Photo courtesy of nintendoprime.net
Looking at my Nintendo 64, I reminisce about my times in the basement playing games on a small, now outdated, TV. I remember the adventures I had with Mario, traversing the dangers of Bom-omb Battlefield and Shifting Sand Land, all with the goal of defeating Bowser himself. I remember having the controller in my hand, having Mario jump, run, and avoid every obstacle in his way on his path to the bright, shiny stars at the end of each level. But having been over a decade, it now seems as though I won’t be able to experience that same kind of childhood joy again.
Or so I thought.
The Electronic Entertainment Expo (E3) 2017 this year was held from June 13 to June 15. At this highly anticipated event, major companies and gaming corporations release their newest and best games to the market. Whether its part of a popular series or a stand-alone release, the products and games shown are typically received with large excitement as players finally get a first-look at what awaits their gaming opportunities in the years to follow.
Some of the games displayed at E3 include “God of War,“ “Assassin’s Creed Origins,” “The Evil Within 2,” and a PlayStation 4 (PS4) “Spider-Man” game. However, what I was most surprised and excited for was Nintendo’s “Super Mario Odyssey,” their next game in the line of Mario-based video games.
Now, I understand that Mario games have been developed since “Super Mario 64,” the game that got me invested in the Mario franchise. Before, there were the “Super Mario Bros.” games on the Gameboy system, and since the 1996 release of “Super Mario 64,” Nintendo has capitalized on the highly successful Mario series. For example, there was “Super Mario Sunshine” for the Gamecube system in 2002, “Super Mario Galaxy” in 2007 for the Wii, “New Super Mario Bros. U” for the Wii U in 2012, and “Super Mario Run” for mobile devices in the past year. Yet, there are some key differences that truly make “Super Mario Odyssey” stand out.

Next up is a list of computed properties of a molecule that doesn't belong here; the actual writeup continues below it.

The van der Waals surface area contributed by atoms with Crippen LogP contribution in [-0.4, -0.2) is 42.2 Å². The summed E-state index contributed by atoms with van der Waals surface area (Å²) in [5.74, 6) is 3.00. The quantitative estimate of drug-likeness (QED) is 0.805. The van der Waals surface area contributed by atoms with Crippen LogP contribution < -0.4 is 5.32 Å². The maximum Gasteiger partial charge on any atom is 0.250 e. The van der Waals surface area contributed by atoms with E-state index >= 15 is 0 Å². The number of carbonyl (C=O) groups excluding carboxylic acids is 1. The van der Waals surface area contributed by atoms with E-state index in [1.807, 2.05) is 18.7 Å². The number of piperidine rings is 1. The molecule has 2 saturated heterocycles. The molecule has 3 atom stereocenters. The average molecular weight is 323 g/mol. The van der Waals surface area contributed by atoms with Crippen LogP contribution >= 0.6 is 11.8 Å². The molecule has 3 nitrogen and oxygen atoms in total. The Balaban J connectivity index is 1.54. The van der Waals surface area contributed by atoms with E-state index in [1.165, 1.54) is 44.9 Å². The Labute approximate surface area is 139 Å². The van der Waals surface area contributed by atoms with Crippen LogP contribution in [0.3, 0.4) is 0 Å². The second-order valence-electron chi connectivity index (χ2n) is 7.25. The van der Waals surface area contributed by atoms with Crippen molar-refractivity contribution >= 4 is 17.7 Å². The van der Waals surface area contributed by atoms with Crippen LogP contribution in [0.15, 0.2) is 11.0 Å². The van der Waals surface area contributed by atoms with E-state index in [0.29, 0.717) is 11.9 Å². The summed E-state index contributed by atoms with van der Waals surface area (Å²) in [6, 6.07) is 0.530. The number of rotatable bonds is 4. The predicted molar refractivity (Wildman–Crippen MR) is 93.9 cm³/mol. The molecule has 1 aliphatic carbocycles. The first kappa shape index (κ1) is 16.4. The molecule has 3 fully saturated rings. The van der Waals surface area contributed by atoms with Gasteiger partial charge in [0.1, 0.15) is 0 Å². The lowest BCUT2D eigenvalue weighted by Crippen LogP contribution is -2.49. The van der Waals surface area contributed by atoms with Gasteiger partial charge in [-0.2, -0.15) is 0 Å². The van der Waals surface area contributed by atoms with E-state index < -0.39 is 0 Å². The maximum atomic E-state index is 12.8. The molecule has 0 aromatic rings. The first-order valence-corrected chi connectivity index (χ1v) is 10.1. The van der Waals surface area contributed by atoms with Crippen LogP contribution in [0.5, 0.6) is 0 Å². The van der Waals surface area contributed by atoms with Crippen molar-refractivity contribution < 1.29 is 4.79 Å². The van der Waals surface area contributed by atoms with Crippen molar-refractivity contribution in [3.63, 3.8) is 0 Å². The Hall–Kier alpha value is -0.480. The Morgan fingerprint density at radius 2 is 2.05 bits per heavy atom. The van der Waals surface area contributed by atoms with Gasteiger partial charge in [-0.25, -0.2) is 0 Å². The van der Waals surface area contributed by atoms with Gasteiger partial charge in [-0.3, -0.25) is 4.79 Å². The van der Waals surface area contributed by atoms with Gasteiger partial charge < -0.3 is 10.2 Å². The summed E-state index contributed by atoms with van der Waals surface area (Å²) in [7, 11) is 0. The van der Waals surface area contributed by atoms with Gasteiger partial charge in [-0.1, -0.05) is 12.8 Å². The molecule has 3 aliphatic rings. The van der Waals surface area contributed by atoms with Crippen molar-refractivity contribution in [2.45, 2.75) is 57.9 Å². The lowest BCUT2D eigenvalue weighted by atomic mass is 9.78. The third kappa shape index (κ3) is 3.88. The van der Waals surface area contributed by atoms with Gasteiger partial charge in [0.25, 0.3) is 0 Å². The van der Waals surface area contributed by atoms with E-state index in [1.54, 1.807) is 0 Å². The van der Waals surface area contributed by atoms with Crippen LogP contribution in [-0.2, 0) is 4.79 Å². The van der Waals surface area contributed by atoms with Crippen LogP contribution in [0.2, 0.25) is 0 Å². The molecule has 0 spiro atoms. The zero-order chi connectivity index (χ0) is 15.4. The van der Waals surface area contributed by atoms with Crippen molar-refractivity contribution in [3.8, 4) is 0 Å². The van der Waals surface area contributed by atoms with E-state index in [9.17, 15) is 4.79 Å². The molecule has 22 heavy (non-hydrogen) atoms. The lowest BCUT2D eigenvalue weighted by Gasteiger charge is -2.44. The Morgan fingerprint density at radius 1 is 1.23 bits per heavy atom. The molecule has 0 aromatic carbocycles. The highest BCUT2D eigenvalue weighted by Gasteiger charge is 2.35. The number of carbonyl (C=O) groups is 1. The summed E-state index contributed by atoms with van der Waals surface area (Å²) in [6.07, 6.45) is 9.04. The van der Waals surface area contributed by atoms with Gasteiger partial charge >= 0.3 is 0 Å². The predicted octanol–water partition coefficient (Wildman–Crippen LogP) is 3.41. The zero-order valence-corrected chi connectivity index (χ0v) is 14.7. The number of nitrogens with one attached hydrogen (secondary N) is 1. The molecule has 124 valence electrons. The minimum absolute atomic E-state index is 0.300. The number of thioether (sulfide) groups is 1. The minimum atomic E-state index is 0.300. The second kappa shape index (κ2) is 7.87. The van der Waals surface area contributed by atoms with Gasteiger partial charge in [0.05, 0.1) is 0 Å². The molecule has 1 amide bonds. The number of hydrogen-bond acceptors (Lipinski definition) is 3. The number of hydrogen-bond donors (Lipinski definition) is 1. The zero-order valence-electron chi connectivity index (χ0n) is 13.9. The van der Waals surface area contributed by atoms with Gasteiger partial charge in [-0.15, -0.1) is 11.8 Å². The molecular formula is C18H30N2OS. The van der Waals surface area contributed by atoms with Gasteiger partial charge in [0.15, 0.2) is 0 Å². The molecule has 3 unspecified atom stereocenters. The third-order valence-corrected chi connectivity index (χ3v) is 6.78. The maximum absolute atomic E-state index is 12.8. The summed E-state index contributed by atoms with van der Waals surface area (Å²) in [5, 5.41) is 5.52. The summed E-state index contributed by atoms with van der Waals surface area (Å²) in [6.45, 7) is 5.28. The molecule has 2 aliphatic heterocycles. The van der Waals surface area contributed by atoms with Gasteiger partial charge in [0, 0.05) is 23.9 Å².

The biggest change is the shift from a linear to a more open-world setup. Recent Mario games like “Super Mario 3D World” and the “Super Mario Bros.” games were similarly created in that they both had players go from one level to another in a linear fashion, with not much exploration in between. And while games like “Super Mario Galaxy” may have given players a bit more freedom in the levels they chose and the areas they could explore, “Super Mario Odyssey” does so on a whole other level. Traveling in his hat-shaped spaceship, Mario is given the opportunity to go between expansive worlds, complete multiple objectives in a single run, and provide players with much more freedom in how things are done. This sort of expansiveness mimics both “Super Mario Sunshine,” in which players could traverse Isle Delfino as they pleased to complete objectives, and “Super Mario 64,” in which players used paintings in Princess Peach’s well-known castle to switch between worlds.